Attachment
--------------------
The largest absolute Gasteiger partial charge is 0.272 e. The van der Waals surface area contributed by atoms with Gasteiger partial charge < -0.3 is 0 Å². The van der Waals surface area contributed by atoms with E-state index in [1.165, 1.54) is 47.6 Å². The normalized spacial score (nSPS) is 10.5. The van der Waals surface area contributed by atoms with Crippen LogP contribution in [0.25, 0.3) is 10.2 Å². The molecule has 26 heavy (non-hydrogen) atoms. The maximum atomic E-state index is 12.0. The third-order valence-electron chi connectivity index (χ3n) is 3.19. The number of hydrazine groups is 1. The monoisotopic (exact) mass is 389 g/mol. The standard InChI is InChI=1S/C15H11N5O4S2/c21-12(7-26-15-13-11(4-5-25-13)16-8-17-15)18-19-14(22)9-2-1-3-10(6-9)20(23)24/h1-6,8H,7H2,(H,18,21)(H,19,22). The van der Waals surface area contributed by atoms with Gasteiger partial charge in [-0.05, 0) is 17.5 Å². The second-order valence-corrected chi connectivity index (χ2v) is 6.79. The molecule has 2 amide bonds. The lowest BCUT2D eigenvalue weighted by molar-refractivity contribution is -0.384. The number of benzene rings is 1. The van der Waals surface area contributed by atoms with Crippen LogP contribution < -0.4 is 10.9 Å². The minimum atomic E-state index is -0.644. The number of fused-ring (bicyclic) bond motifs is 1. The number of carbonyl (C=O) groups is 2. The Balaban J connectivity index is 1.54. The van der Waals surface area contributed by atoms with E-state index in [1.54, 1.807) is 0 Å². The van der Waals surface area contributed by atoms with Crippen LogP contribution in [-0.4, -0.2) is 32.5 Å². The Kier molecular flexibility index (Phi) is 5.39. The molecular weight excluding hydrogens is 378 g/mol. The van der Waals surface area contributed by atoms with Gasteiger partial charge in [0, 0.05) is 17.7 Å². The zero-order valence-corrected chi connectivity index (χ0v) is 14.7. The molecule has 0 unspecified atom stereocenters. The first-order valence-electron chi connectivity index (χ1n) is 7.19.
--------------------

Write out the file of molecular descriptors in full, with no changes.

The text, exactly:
The largest absolute Gasteiger partial charge is 0.272 e. The van der Waals surface area contributed by atoms with Gasteiger partial charge < -0.3 is 0 Å². The van der Waals surface area contributed by atoms with E-state index in [1.165, 1.54) is 47.6 Å². The normalized spacial score (nSPS) is 10.5. The van der Waals surface area contributed by atoms with Crippen LogP contribution in [0.25, 0.3) is 10.2 Å². The molecule has 26 heavy (non-hydrogen) atoms. The maximum atomic E-state index is 12.0. The third-order valence-electron chi connectivity index (χ3n) is 3.19. The number of hydrazine groups is 1. The monoisotopic (exact) mass is 389 g/mol. The standard InChI is InChI=1S/C15H11N5O4S2/c21-12(7-26-15-13-11(4-5-25-13)16-8-17-15)18-19-14(22)9-2-1-3-10(6-9)20(23)24/h1-6,8H,7H2,(H,18,21)(H,19,22). The van der Waals surface area contributed by atoms with Gasteiger partial charge in [-0.05, 0) is 17.5 Å². The second-order valence-corrected chi connectivity index (χ2v) is 6.79. The molecule has 2 amide bonds. The lowest BCUT2D eigenvalue weighted by molar-refractivity contribution is -0.384. The number of benzene rings is 1. The van der Waals surface area contributed by atoms with Crippen LogP contribution < -0.4 is 10.9 Å². The minimum atomic E-state index is -0.644. The number of fused-ring (bicyclic) bond motifs is 1. The number of carbonyl (C=O) groups is 2. The Balaban J connectivity index is 1.54. The van der Waals surface area contributed by atoms with E-state index in [1.54, 1.807) is 0 Å². The van der Waals surface area contributed by atoms with Crippen LogP contribution in [-0.4, -0.2) is 32.5 Å². The Kier molecular flexibility index (Phi) is 5.39. The molecular weight excluding hydrogens is 378 g/mol. The van der Waals surface area contributed by atoms with Gasteiger partial charge in [0, 0.05) is 17.7 Å². The zero-order valence-corrected chi connectivity index (χ0v) is 14.7. The molecule has 0 unspecified atom stereocenters. The first-order valence-electron chi connectivity index (χ1n) is 7.19.